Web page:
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This report is taken from PN Review 184, Volume 35 Number 2, November - December 2008.

Tree at my Window Neil Powell

There's a tree in the middle distance from my study window which looks, especially when it's silhouetted against the morning light, exactly like a stalk of broccoli: a long, slightly lumpy trunk, then leaves on smaller branches bunched like florets. It's a reminder that things are very often like other things; natural shapes tend to share simple principles of good design. The ungainly word I'm after is perhaps connectedness.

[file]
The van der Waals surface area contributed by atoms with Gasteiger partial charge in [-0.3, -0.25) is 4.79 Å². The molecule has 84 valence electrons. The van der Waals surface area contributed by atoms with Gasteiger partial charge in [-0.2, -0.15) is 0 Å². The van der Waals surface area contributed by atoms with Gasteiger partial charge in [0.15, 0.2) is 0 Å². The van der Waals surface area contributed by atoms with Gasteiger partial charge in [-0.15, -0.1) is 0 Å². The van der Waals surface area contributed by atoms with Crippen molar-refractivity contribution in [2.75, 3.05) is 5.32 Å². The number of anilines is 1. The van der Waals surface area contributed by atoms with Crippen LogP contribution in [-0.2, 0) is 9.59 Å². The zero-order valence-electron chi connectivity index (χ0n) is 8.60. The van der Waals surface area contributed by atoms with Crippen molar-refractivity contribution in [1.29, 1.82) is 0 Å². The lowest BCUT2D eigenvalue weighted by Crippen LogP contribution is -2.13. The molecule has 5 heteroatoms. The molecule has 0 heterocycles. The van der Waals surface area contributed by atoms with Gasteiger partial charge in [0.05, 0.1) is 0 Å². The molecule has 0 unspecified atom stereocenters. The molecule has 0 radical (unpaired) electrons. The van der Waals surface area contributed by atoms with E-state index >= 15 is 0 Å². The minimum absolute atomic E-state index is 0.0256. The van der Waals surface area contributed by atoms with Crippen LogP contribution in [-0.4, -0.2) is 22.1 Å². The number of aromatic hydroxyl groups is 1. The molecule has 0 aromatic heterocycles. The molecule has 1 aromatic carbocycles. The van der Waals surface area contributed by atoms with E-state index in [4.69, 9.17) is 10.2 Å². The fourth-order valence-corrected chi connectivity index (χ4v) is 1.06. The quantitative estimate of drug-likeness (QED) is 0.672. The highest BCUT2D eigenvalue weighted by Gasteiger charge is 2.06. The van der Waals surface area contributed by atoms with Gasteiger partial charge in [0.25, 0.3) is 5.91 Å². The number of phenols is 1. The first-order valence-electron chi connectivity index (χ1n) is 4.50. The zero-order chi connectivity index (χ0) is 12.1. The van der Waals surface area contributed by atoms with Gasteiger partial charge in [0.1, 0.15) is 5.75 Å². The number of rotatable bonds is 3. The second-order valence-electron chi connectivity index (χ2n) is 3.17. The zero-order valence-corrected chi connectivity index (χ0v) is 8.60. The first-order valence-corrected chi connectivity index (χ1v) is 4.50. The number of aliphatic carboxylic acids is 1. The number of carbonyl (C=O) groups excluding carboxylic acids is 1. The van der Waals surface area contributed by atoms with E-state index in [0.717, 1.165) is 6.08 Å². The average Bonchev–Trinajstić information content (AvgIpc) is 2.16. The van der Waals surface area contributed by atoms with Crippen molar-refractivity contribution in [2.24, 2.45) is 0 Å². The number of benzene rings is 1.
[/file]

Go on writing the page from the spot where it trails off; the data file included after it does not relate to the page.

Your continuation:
My mother, who died in July, was fond of trees - and of plants, animals and insects - though often baffled or irritated by other people. She thoroughly approved of Roy Fuller's answer to a questionnaire which asked which creatures, if any, he preferred to human beings; to which Roy replied, 'All.' A codicil to her will, dated 5 November 1997, states: 'I wish my body to be buried in the Woodland of Remembrance at Oakfield Wood, Wrabness, Essex.' The previous month, she had paid for her interment in a coffin 'made of cardboard, soft wood or other similarly biodegradable materials'; a wooden plaque would then be placed on the interment site 'within fourteen days' and a tree planted 'in the dormant season'. The idea of a 'green burial' was relatively uncommon at the time, and it must have struck her more conventional friends as eccentric although perfectly in character: the response of the administrator at Wrabness when I quoted the receipt number to him - 'Gosh, that's an early one!' - would have delighted her. My ...


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